12. Mr. X, 1999. 3 ½ stars. It shows off style at the expense of story, but the ideas are so fun that Straub can at least partly get away with it. The best part is the Lovecraft theme, found in the chapters narrated by Mr. X, who devotes his serial-murders to the Elder Gods and Far-flung Entities. He believes that his son will be the agent of his own destruction, but it turns out he has two sons, which brings in a doppelganger theme. This has been a bone of contention among readers, because while it’s a neat idea it’s handled confusingly throughout the story, as for that matter is the entire nature of Ned’s family. Moreover, when Ned is accused of crimes he didn’t commit, the drama should be more intense than it is, and it probably would have been if the author wasn’t so busy enjoying the sound of his voice. Mr. X is the equivalent of David Lynch’s Inland Empire, forcing reams of creativity into a crazy-8 narrative… but damned if I wasn’t turning pages and admiring the mess. It’s refreshing to see Cthulhu mythology supplanting the tired formula of anti-Christs. It’s safe to say that Mr. X will please hard-core Straub fans like myself for whom the cerebral style and weird ideas compensate significantly for the misassembled story crying for a ruthless editor.
13. If You Could See Me Now, 1977. 3 stars. Into the good-but-nothing-memorable category falls If You Could See Me Now. I enjoyed reading it today as I did long ago, but it’s nothing I’d go out of my way to recommend. Miles Teagarden is a detached character and hard to warm to, but his story proceeds apace. In the prologue his thirteen-year old self is in a Wisconsin town, where he makes a promise to his fourteen-year old cousin with whom he is infatuated: in twenty years time, no matter where they are in life, they will return to this town and meet. After so swearing, they go skinny-dipping in an abandoned quarry. Something happens in that quarry. The novel begins years later, with Miles holding up his end of the vow and expecting Alison to do the same, even though she’s long dead. On the one hand, her death is presented later as a grand reveal; on the other, it’s fairly obvious from the get. These features seem subtly intended, and indeed complement rather than oppose each other, since the narrative is more arresting if the reader “knows” Alison is dead if not entirely sure. Miles must face memories about what happened in the quarry on top of now being a suspect in a new set of murders. If Julia foreshadows Ghost Story, this novel anticipates the Blue Rose Trilogy, with themes of obscured memories and past violence, even if it involves the supernatural.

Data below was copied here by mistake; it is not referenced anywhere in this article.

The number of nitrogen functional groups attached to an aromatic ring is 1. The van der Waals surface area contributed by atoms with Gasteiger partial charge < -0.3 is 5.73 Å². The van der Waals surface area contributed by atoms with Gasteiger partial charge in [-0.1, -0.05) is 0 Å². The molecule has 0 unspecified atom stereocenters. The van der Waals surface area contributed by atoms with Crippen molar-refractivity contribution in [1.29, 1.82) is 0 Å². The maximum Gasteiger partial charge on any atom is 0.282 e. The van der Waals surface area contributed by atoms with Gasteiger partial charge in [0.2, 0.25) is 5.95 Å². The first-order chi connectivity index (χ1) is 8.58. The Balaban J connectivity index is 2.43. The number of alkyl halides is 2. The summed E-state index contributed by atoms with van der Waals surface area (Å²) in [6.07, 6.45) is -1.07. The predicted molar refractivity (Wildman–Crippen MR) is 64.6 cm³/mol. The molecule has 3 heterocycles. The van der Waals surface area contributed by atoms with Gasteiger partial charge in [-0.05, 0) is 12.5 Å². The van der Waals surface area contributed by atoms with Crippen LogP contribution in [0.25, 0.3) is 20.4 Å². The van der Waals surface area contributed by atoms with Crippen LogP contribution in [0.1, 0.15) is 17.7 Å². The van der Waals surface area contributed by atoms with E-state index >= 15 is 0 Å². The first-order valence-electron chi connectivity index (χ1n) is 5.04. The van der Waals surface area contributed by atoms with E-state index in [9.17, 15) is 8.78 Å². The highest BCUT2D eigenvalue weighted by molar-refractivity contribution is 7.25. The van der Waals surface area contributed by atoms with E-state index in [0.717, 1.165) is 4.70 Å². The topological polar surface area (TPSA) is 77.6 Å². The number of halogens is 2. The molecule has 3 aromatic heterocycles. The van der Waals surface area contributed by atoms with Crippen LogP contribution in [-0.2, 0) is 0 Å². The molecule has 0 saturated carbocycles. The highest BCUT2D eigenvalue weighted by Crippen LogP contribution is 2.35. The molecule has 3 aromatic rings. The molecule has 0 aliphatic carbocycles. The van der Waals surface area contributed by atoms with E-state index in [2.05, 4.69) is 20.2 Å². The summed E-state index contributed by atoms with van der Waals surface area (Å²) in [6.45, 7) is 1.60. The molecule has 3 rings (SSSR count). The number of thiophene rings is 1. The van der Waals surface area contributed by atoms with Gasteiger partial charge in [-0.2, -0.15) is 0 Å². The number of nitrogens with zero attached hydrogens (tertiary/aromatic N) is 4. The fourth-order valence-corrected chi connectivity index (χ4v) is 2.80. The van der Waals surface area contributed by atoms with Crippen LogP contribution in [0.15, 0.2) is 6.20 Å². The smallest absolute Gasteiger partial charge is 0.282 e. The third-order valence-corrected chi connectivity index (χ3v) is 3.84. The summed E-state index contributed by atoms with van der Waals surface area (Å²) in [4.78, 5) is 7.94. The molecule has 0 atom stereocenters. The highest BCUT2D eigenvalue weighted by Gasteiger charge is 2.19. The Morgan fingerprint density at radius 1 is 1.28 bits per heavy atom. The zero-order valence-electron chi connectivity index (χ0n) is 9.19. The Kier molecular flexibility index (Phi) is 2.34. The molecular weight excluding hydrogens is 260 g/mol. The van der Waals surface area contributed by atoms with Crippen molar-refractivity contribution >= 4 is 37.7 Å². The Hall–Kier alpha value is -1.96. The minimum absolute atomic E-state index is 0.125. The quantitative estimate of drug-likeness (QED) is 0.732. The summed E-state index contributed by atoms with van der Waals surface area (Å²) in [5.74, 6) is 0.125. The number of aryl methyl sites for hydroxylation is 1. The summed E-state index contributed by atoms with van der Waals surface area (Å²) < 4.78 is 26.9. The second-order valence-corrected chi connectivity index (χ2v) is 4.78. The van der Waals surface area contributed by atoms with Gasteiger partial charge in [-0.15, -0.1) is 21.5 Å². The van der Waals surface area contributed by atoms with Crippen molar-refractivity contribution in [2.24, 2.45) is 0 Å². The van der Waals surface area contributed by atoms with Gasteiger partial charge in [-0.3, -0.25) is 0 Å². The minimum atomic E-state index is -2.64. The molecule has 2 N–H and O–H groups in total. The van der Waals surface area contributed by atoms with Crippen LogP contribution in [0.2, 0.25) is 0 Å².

14. Floating Dragon, 1983. 2 stars. Floating Dragon is to It as Ghost Story is to ‘Salem’s Lot. The difference being that King’s novel followed Straub’s in this case, the commonality being that he did it better than Straub as before. The novel’s chief liability is its stale characters. But the It-like formula is a problem too. (It is a pretty good novel but hasn’t aged well.) The pattern seems tired. Sleepy towns torn apart by supernatural forces; cyclical evil which only a small group of locals can defeat; cumbersome back-stories; confused plotting. The “floating dragon” is a gas leaked from the Defense Department, and the supernatural element is never clear. The gas causes people to go insane, hallucinate, and their bodies to liquefy (there are some admittedly memorable dissolving scenes I’ll never forget). Because people are losing their minds, it could be that the supernatural is in fact psychological, but there’s no real interplay between the real and surreal forces, and so the story feels underdeveloped. The final act is trite for an author of Straub’s talents, and the worst conclusion of any of his stories. Floating Dragon does score for the nasty gas effects, but not much else.
15. A Dark Matter, 2010. 2 stars. In which nothing matters. It’s a go-nowhere novel that offers scarce intrigue, repetitions of the same event with trivial variations, and characters less impressive than Floating Dragon‘s. Spencer Mallon himself being the worst offender. When your villain is less intimidating than Lassie, that’s a fail. The crying shame is that this could have been a good story. I like the premise of an apocalyptic guru: “Like every other phony sage and prophet wandering through campuses in the mid- to late sixties, Spencer Mallon promised an end to time and a new apocalypse; unlike most of the others, he admitted that the end of time might last only a moment, or take place only in the throwing open of a mental window. I hate the man, but I have to respect this evidence of what feels to me like wisdom. If not wisdom, a conscience.” This fraud gathers a group of students in a field one night for a mysterious rite; one of the students is savaged and killed, and another disappears forever. The other students carry scars into adulthood, and the novel consists solely of these (rather uninteresting) adult student survivors taking turns at recalling the night’s horror. But nothing scary emerges, quite frankly, and in the end there’s just not enough story to warrant 400 pages.